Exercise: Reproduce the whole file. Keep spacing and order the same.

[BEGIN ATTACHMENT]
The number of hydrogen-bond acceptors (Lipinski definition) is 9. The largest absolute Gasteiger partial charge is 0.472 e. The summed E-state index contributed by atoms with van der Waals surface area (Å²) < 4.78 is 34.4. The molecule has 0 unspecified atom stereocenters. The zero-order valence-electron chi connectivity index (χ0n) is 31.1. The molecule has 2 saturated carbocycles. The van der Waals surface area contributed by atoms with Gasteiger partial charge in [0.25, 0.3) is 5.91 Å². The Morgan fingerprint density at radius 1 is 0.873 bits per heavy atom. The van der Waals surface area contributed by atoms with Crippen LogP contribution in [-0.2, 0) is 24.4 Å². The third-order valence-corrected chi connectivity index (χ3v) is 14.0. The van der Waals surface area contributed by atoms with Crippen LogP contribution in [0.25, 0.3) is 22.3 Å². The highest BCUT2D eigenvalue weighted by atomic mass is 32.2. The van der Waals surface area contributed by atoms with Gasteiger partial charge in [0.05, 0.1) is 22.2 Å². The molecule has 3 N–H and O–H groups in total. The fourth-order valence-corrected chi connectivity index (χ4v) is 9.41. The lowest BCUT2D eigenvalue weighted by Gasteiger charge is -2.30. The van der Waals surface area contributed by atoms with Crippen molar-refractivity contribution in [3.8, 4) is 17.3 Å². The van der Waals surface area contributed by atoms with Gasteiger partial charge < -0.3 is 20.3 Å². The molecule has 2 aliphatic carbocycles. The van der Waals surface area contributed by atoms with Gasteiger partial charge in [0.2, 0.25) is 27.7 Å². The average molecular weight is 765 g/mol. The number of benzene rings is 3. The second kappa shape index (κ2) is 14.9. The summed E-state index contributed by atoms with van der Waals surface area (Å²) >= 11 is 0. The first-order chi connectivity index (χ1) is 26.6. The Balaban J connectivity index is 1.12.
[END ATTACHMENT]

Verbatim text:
The number of hydrogen-bond acceptors (Lipinski definition) is 9. The largest absolute Gasteiger partial charge is 0.472 e. The summed E-state index contributed by atoms with van der Waals surface area (Å²) < 4.78 is 34.4. The molecule has 0 unspecified atom stereocenters. The zero-order valence-electron chi connectivity index (χ0n) is 31.1. The molecule has 2 saturated carbocycles. The van der Waals surface area contributed by atoms with Gasteiger partial charge in [0.25, 0.3) is 5.91 Å². The Morgan fingerprint density at radius 1 is 0.873 bits per heavy atom. The van der Waals surface area contributed by atoms with Crippen LogP contribution in [-0.2, 0) is 24.4 Å². The third-order valence-corrected chi connectivity index (χ3v) is 14.0. The van der Waals surface area contributed by atoms with Crippen LogP contribution in [0.25, 0.3) is 22.3 Å². The highest BCUT2D eigenvalue weighted by atomic mass is 32.2. The van der Waals surface area contributed by atoms with Gasteiger partial charge in [0.05, 0.1) is 22.2 Å². The molecule has 3 N–H and O–H groups in total. The fourth-order valence-corrected chi connectivity index (χ4v) is 9.41. The lowest BCUT2D eigenvalue weighted by Gasteiger charge is -2.30. The van der Waals surface area contributed by atoms with Crippen molar-refractivity contribution in [3.8, 4) is 17.3 Å². The van der Waals surface area contributed by atoms with Gasteiger partial charge < -0.3 is 20.3 Å². The molecule has 2 aliphatic carbocycles. The van der Waals surface area contributed by atoms with Gasteiger partial charge in [0.2, 0.25) is 27.7 Å². The average molecular weight is 765 g/mol. The number of benzene rings is 3. The second kappa shape index (κ2) is 14.9. The summed E-state index contributed by atoms with van der Waals surface area (Å²) >= 11 is 0. The first-order chi connectivity index (χ1) is 26.6. The Balaban J connectivity index is 1.12.